Senior Alejandro Rincón boiled down more than 40 gallons of sap collected from trees on campus to make maple syrup on Sunday, March 7, as part of his environmental studies at Loomis Chaffee.
About the Program
Harkening back to the school’s farming roots, the Loomis Chaffee sustainable agriculture program teaches students about the importance of local, sustainable food systems. The program reconnects students with a sense of place and enables them to get their hands dirty while working the land and planting and harvesting crops.
Each year students help to prepare the campus’s community gardens, where faculty and staff maintain plots throughout the growing season, and students sow, maintain, and harvest the school’s nearly one-acre agricultural plot, where we grow a variety of vegetables and fruit. Produce from the agricultural plot is used in the school dining hall and donated to a local food bank. Students also enjoy using the harvested produce in recipes, making grape jelly from our Concord grapes, and concocting green smoothies, for instance. The agriculture program also partners with community service groups to teach local young children about cultivating vegetables and the important of growing healthy foods. Students can choose to participate in the agriculture program as an extracurricular interest or as an afternoon activity in place of a sport in the fall or spring.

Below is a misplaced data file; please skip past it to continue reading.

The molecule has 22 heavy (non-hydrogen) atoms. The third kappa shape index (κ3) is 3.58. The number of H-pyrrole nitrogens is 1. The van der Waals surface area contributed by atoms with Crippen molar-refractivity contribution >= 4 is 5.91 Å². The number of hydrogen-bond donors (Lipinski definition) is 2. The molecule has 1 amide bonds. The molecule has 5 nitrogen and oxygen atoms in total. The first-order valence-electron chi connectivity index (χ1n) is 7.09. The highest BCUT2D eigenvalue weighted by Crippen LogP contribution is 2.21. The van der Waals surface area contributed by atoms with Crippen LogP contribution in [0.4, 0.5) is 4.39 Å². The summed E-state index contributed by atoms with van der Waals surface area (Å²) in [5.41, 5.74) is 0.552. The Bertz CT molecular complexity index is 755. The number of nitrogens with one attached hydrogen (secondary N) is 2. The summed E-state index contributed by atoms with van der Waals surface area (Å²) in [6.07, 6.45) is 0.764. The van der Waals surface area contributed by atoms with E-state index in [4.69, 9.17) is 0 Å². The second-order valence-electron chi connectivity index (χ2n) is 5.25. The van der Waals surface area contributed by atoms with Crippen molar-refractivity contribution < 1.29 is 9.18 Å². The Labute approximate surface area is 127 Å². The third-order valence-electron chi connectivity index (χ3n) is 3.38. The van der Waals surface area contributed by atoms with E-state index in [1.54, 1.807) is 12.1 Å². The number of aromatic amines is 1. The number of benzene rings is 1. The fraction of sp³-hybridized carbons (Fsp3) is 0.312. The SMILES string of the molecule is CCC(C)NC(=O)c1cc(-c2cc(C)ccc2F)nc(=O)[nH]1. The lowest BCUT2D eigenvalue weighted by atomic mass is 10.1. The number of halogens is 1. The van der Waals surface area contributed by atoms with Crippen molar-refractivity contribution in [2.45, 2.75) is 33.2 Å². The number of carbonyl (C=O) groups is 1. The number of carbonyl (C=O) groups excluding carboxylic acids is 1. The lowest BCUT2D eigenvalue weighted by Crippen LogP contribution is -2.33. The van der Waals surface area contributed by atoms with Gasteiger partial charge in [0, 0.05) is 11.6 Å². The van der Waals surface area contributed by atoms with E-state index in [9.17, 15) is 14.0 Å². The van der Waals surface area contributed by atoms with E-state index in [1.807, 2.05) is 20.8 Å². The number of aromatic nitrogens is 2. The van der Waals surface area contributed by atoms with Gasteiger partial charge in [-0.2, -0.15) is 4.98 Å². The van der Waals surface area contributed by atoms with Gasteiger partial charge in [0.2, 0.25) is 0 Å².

Scientists from the Nature Conservancy and Loomis students and faculty planted disease-resistant American elm trees on campus as part of a project related to preserving the ecosystems of the Connecticut River floodplain.
The Loomis Chaffee community gardens served as both communal space and a much-needed escape during times of uncertainty for faculty, staff, and their families this summer.